Sunday, December 10, 2023

Idaho adds 273,629 citizens

by Tom Hasslinger
| December 22, 2010 8:00 PM

COEUR d'ALENE - The sign welcoming travelers to Coeur d'Alene saying pop. 34,514 will need to be replaced or repainted.

Actually, many signs across the state will.

Idaho's populations grew by 21.1 percent from April 2000 to April 2010 according to initial 2010 Census data released Tuesday - the fourth biggest jump in the nation.

While the growth hasn't yet been pinpointed to individual cities, the 273,629-person bump from the 2000 Census boosts Idaho's total to 1,567,582 residents.

Overall, the Gem State ranks 40th in population. But the jump more than doubled the national rate of 9.7 percent.

"It doesn't surprise me," said Gary Clark, retired, who moved to the area with his wife, Colleen, from Yuma, Ariz., 14 months ago for the scenery and pace of life. "It worries me. I'm a hypocrite - I don't want to be - but I don't want anyone else moving here."

The state didn't gain an extra seat in the U.S. House of Representatives, but nearby Nevada, Utah and Washington will each gain an extra member of Congress. The West was the second biggest regional gainer with 8,747,621 more people, behind only the South's 14,318,924 person addition.

Nevada added the most people as a percentage of its 2000 Census count at 35.1 percent with a population of 2.7 million. California ranked as the most populated at 37,253,956, a growth of 10 percent.

The nation's new number sits at 308,745,538.

Locally, Idaho's and Washington's jumps could mean that the Coeur d'Alene and Spokane Metropolitan Statistical Area designations could combine into one. MSA's are statistical population density breakdowns for an area with close economic ties throughout the area and used for U.S. government agencies for statistical purposes only.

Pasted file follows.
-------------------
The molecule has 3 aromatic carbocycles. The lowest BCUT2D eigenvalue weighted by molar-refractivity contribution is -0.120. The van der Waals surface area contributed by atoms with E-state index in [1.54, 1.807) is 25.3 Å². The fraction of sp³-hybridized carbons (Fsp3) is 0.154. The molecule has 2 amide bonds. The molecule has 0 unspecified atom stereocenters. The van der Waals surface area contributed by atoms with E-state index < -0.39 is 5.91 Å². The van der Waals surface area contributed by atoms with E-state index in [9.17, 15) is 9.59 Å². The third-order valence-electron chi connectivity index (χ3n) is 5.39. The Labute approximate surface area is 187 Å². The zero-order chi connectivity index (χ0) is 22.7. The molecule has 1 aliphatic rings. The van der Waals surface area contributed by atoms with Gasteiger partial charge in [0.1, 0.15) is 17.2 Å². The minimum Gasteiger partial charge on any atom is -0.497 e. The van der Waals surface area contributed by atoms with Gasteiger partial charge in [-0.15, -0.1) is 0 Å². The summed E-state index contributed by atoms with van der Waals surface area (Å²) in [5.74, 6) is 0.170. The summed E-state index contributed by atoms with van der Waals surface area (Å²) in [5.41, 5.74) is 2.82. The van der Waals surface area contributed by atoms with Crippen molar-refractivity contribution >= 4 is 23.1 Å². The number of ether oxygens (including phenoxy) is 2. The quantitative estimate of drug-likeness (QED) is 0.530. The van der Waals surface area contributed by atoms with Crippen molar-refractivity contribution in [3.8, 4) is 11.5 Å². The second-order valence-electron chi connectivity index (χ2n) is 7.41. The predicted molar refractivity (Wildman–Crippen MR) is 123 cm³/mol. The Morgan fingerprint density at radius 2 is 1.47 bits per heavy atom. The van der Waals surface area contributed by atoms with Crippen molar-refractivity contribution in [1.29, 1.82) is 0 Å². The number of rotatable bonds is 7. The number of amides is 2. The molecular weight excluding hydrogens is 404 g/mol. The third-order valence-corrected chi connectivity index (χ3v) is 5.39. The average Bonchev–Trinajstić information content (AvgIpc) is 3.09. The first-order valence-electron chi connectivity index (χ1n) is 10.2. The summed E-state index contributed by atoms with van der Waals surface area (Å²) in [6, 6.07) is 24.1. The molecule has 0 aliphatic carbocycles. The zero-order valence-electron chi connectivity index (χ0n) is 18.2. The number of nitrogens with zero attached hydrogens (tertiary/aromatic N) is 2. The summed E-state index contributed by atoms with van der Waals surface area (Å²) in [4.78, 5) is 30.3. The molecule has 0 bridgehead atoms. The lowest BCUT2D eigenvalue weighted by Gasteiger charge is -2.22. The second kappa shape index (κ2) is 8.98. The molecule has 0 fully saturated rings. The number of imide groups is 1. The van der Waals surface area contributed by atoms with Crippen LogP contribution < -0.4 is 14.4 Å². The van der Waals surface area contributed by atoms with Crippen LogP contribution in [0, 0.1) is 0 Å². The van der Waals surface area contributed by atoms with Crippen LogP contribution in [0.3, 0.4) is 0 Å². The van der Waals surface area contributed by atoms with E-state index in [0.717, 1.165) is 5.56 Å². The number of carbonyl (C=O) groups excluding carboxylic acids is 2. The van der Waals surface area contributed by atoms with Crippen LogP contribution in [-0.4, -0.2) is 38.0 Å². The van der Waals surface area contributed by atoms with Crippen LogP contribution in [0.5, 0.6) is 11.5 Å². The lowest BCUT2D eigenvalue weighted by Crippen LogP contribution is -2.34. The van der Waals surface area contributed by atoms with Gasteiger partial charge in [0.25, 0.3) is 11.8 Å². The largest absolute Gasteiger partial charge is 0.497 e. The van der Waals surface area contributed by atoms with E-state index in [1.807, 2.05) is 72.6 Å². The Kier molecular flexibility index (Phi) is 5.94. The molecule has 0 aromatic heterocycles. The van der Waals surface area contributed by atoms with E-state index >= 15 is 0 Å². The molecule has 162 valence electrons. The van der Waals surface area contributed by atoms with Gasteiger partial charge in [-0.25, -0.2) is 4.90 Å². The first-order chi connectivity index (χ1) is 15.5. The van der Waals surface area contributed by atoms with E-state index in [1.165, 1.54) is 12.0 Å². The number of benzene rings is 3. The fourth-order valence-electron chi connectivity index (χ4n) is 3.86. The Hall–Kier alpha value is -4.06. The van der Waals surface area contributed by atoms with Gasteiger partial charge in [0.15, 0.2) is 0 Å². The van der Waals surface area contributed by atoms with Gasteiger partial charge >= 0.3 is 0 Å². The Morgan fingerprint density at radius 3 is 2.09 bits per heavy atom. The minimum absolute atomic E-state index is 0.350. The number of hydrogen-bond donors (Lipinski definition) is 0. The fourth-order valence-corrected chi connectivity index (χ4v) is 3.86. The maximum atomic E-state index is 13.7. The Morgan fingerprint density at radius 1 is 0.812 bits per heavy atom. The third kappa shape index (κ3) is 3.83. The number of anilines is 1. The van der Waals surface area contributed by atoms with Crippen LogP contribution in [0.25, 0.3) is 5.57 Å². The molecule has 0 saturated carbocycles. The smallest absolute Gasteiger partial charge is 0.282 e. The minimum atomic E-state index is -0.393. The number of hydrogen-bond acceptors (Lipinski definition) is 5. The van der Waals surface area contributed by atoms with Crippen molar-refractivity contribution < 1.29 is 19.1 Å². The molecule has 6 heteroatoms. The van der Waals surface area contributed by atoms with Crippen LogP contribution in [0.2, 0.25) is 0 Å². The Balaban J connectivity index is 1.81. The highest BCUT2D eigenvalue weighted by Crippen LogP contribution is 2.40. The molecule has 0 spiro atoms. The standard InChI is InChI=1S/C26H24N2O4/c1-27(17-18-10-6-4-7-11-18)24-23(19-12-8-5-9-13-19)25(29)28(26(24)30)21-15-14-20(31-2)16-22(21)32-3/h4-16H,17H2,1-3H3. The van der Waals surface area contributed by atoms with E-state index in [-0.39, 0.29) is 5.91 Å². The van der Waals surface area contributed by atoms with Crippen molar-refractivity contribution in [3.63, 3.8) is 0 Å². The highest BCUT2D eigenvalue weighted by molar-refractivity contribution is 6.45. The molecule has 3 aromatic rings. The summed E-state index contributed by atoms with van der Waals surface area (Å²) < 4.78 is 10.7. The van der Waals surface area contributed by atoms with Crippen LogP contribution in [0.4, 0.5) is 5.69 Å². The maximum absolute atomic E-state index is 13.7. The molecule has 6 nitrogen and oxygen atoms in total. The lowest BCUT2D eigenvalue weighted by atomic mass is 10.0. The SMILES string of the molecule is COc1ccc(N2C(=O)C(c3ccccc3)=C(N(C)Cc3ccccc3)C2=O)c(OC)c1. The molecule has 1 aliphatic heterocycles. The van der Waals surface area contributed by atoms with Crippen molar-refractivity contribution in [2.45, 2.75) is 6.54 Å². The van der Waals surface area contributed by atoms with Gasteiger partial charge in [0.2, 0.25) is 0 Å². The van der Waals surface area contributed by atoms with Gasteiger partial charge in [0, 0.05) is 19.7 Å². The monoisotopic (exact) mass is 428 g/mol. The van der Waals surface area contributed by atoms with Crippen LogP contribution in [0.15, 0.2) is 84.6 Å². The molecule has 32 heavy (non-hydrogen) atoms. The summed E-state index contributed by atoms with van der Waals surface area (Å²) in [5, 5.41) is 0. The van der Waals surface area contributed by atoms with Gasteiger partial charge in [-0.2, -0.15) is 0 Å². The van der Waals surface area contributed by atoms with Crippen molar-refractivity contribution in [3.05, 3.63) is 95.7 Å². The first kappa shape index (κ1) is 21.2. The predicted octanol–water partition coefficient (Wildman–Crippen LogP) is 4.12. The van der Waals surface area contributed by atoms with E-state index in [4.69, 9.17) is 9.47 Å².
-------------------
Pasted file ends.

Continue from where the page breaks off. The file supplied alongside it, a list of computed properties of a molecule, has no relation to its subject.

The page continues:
Currently, Coeur d'Alene and Spokane each have their own.

The Census won't be releasing numbers on the core-based statistical areas until November of 2011, and they won't be updating the designations until July 2013.

But with 500,000 people in the region, combination could be in the future, said Ryan Stewart, Kootenai Metropolitan Planning Organization senior transportation planner.

The two cities likely won't combine regional planning organizations, however, and therefore won't need to compete for federal funding on projects such as transportation.

"We're following it closely, it's too early to tell yet on what the impact could have," Stewart said. "It could be more funding, but we don't know for sure."

Coeur d'Alene's planning department estimates the city population around 46,000. The city has been growing at a 3 percent yearly rate since 2000. Idaho's 21.1 percent increase is down compared to the previous count. From 1990 to 2000 Idaho grew at a 28.5 percent rate. The state's population has doubled in the last 30 years.

Kellogg native Ryan Sheppard, 36, said he has noticed the increase in people since he was a kid in the Silver Valley.

"You see a lot more people out camping, and using the resources," he said Tuesday. "It surprises me because economic-wise, there's not much more, but people are still moving to the area. Hopefully, companies move with them."

Idaho remains one of the least dense states in the nation, ranked 46 out of 51 (including Washington, D.C.). In 2010, 19 Idahoans were measured for each square mile of the state. The national average is 87 people per square mile.

This decade marks the first time in U.S history that the West, as a region, counts as more populous than the Midwest.

Wyoming was the least populous with 563,626, and the state that gained the most numerically since the 2000 Census was Texas, up 4,293,741 to 25,145,561.

A key component, and a requirement by law, of the decennial Census is apportionment changes in the U.S. House of Representatives based on population shifts. Each member of the House represents an average of 710,800 people.

States losing representatives are Illinois, Iowa, Louisiana, Massachusetts, Michigan, Missouri, New Jersey, New York, Ohio, and Pennsylvania.

President Barack Obama will transmit the apportionment counts to the 112th Congress during the first week of its first regular session in January. The reapportioned Congress will be the 113th, which convenes in January 2013.

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